Lady Gaga lands the August cover of The Advocate. In the long article (which you can read in full here) she talks about the LGBT community, and how she’s fighting for gay rights.
Through skepticism and criticism, pop superstar Lady Gaga remains one of the most outspoken advocates for LGBT equality today. She’s been accused of not being gay enough to claim one of the letters the aforementioned acronym, and critics say her activism is superficial, but through it all her devotion to supporting marriage equality, fighting the “don’t ask, don’t tell” policy, and increasing AIDS awareness remains strong. The Advocate’s Jeremy Kinser spoke with Lady Gaga about her activism, her critics, and her music. Lady Gaga immediately sounded off against some of the skeptics.
On using the gay community to sell records:
“To say that I would use the gay community to sell records is probably one of the most ridiculous statements anyone can make about me,” Gaga states with a hint of frustration in her voice. “I would say the top thing I think about every single day of my life, other than my fans, loving the music, and my family being healthy, is social justice and equality.”
On her critics:
“Rumors, shots at me as a human being, that’s what comes with the territory of being a musician and being someone who is a public figure,” Gaga confesses. “I care only about what I can change. What can I push forward? How can I be a part of the fight for modern social issues?”
On going up against mega-retailer, Target:
Lady Gaga put her money where her mouth was, however, in a recent controversy with mega-retailer Target. The company was set to sell a special edition of Gaga’s album Born This Way, but many LGBTs expressed indignation at the deal after Target came under fire when the company’s corporate PAC made campaign contributions to support antigay candidate Tom Emmer in his failed 2010 run for governor of Minnesota. After the outcry, Gaga met with the company’s “entire executive staff” and soon thereafter canceled the deal.
“You’re either going to try and change or you’re not,” Gaga recalls of the meeting, in which she insisted Target ally itself with LGBT charities and organizations. And, while terms of the deal were not made public, they did not satisfy the singer.
“Taking an ambiguous stance is not what I’m about, obviously. I like to go right for the ass-kicker. You’re either in or you’re out. I’m from New York. I know bullsh-t. I can smell it from a mile away.”
On why her fans are obsessed with her:
“I don’t know exactly,” she says simply. For a woman so frequently called upon to explain her looks, her videos, her sensibilities, her response is surprisingly unselfconscious. But a flair for the dramatic takes over. Rather than answer, she tells a story about a 20-something gay serviceman she met at Best Buy last night. “He was afraid that he would be discharged and that he would be judged or found out. [He said] that the fight in America against ‘don’t ask, don’t tell’ and the fight for equality made him feel stronger and made him feel safe, and he gave me his service jacket.” Gaga is silent for a moment. “And we just held each other and cried. Anyone who says that I’m not genuine is not interested in overcoming this fight. That was such a pure and wonderful moment that we shared, and I remember thinking, There’s no album sale, no number 1, that could compete with this moment. That is what the fuck it’s all about. What the fuck it’s all about is if I can write one song that could change one person’s life.”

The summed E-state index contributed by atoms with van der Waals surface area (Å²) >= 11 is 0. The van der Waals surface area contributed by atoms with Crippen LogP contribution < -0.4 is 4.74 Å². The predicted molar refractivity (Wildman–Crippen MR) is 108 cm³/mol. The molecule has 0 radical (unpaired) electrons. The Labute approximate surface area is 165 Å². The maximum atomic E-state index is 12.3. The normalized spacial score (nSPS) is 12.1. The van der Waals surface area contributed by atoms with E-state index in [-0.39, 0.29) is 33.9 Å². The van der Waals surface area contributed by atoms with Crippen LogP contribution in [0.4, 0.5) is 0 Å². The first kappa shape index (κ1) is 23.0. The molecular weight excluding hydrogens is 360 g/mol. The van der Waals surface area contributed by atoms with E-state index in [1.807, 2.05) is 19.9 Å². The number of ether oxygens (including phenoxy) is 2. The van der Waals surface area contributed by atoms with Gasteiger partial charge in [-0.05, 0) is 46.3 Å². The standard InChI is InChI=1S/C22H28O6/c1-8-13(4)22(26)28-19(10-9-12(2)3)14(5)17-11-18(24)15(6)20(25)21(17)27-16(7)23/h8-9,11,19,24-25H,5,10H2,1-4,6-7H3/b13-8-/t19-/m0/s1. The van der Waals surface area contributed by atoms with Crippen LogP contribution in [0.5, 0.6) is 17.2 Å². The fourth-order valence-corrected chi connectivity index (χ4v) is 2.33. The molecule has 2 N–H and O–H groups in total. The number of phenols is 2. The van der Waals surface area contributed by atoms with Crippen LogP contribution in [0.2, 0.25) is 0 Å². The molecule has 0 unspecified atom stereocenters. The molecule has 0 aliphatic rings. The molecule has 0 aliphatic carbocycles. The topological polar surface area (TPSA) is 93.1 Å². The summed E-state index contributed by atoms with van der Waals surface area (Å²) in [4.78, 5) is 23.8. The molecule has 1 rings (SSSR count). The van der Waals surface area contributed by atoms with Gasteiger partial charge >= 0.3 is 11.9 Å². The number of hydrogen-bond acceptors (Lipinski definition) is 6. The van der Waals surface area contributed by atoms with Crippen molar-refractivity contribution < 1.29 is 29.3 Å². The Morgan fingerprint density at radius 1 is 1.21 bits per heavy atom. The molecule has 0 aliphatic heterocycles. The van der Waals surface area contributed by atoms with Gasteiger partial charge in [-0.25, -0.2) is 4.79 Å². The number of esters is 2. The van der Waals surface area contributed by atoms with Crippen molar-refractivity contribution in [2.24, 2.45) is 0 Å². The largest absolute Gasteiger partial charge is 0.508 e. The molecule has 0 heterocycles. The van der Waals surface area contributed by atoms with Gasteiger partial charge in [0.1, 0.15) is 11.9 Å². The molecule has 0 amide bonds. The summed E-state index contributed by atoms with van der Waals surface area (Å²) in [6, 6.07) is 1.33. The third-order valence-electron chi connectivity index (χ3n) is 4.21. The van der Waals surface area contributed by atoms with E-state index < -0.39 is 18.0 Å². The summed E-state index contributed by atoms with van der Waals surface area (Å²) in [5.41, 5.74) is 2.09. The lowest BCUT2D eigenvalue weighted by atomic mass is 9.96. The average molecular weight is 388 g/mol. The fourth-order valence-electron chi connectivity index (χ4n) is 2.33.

On “copying” Madonna:
“There’s no drama, there’s no jealousy, there’s no competition,” she says. “They’re just happy to see other women winning. I just feel so connected to Madonna in a lot of ways, and I feel connected to Barbra, and I feel connected to Cher and Blondie and all of the women who came before me.”
Born This Way: “I would say that’s precisely what Born This Way is all about. It’s not about just being born in one moment; it’s about being reborn over and over again until you find and become that unique and special person inside of you that is the most brave and the most sure and the most ready to take on the world,” she says. “And I was born this way. And that’s who I am. Some people weren’t born to wear masks, but I was. I was born to wear masks and wigs and fashion. To express myself through my clothing and my performance art, and that’s who I am. And the song is meant to be liberating not only from an individual perspective but from a creative perspective.”
On starting an acting career:
“I don’t know,” she tells me. “Maybe someday. Right now I’m just really focused on this record. I really love making music. I know that sounds crazy, but I’m obsessed…obsessed with music. I’m just really enjoying making albums right now.”
On the pressure of being famous:
“I believe I was destined to be an artist,” she says. “At the end of the day I could be rolling around in Rolls-Royces, buying mansions for myself, making records, and dancing around in my underwear. But to be honest, I’m not interested in doing that at all. I’d rather be at rallies with the fans, being a part of their voice, helping to mobilize and enforce change. If people don’t believe me, they don’t have to be a part of it.”
Posted Tuesday, July 5th, 2011 at 9:09am
Filed under Lady GaGa